A Better Way to Manage Organic Waste in Massachusetts

Apr 10, 2012 by  | Bio |  Leave a Comment

Creative Commons image courtesy of BenandAsho on Flickr

We throw away a lot of food. Sometimes the scraps are inedible, like banana peels. Sometimes we forget about things in the refrigerator until we notice the smell. And sometimes our eyes are just bigger than our stomachs. Regardless of the reason, a lot of food scraps end up in our trash and ultimately the landfill. This is a wasted opportunity to realize environmental and economic benefits by using food scraps to improve soil health and generate renewable energy.

By diverting food scraps to other uses, such as generating energy and creating compost, we avoid the need to expand landfills in the state or transport waste long distances to out-of-state facilities. When food scraps and other organic matter decompose in landfills, they produce methane gas, a potent contributor to climate change. So diverting food scraps from landfills also helps us meet the state’s aggressive greenhouse-gas emission reduction goals.

To realize these benefits, the Massachusetts Department of Environmental Protection (DEP) is supporting public and private investment in a new kind of infrastructure for managing organic materials. But for this new infrastructure to succeed, DEP and the project developers that will build and operate this infrastructure need to convince the public that food scraps are not garbage, but something else entirely.

The DEP is currently working on an action plan for managing Massachusetts’s organic waste. The state needs a plan, because it has set lofty goals to divert organic material from landfill disposal to be used in other processes. The state’s draft Solid Waste Master Plan calls for diverting 35% of food waste, estimated to be about 350,000 tons of material per year. This goal is echoed by the Clean Energy Results Program, which sets a further goal of 50 megawatts of installed capacity of renewable energy from aerobic and anaerobic digestion facilities by 2020. And let’s not forget the proposal to ban commercial food waste from Massachusetts landfills in 2014. These are great goals, because diverting organic material out of the solid waste stream provides opportunities for economic development that can improve the environmental impacts of solid waste management, and now DEP is developing the plan to make sure we get there.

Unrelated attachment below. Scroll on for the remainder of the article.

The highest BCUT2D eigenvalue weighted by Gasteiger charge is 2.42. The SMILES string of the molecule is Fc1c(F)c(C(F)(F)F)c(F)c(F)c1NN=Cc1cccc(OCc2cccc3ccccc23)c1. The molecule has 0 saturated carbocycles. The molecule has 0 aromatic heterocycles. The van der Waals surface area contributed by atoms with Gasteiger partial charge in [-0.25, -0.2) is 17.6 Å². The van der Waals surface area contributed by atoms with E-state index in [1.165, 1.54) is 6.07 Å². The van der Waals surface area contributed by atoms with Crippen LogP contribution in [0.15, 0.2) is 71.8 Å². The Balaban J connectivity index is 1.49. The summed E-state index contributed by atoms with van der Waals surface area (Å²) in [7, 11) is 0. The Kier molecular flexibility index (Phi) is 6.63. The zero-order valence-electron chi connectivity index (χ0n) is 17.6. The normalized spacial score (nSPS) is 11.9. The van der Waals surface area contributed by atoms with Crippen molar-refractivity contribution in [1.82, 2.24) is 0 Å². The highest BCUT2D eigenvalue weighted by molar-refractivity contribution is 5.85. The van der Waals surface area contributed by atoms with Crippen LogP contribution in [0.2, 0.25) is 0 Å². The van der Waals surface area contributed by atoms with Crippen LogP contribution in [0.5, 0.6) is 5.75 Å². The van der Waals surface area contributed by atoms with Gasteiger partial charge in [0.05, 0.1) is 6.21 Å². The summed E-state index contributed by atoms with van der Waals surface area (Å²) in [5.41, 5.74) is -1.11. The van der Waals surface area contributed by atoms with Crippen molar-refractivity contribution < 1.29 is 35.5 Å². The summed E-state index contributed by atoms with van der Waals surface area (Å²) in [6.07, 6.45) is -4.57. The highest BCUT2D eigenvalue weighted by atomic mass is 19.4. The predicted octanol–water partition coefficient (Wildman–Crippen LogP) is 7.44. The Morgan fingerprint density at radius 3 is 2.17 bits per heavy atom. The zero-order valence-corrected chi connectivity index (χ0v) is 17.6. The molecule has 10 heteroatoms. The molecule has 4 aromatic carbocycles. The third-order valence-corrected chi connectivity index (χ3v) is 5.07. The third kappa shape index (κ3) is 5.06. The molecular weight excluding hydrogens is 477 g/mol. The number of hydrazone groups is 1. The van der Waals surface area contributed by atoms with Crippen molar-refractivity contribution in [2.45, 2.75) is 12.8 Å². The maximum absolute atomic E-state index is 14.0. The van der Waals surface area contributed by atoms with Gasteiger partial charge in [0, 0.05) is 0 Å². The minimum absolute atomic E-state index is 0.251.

The plan aims to ensure that organic “waste” isn’t wasted in a landfill. It calls for a few things:

  • Gathering better and more current information about sources of food waste,
  • Providing funding and technical assistance to work out the logistics of separating food waste from the actual trash, and
  • Working with haulers to move this material to appropriate processing facilities.

There are also provisions for funding and technical assistance to facilitate the construction of additional processing infrastructure, like anaerobic digestion (AD) facilities, and to develop good markets for the resulting products.

Organics diversion presents an economic opportunity for cash-strapped municipalities to save money through reduced trash fees. It also allows developers – municipal or private – to generate revenue by using “waste” organics as inputs for marketable products like compost and other soil amendments and as a source of clean, renewable heat and electricity. At a time when municipal budgets are facing historic shortfalls and municipalities are seeking means of both cutting costs and creating revenue, this is surely a good thing.

DEP’s draft action plan is a progressive, proactive approach to organics management, but it’s missing something very important. It provides much-needed support and direction for people and organizations that are already proponents of better organic material management and will help project proponents navigate the technical and regulatory processes to achieve success. But what about the majority of people who likely have no idea that the DEP is interested in doing something dramatically different with organic waste?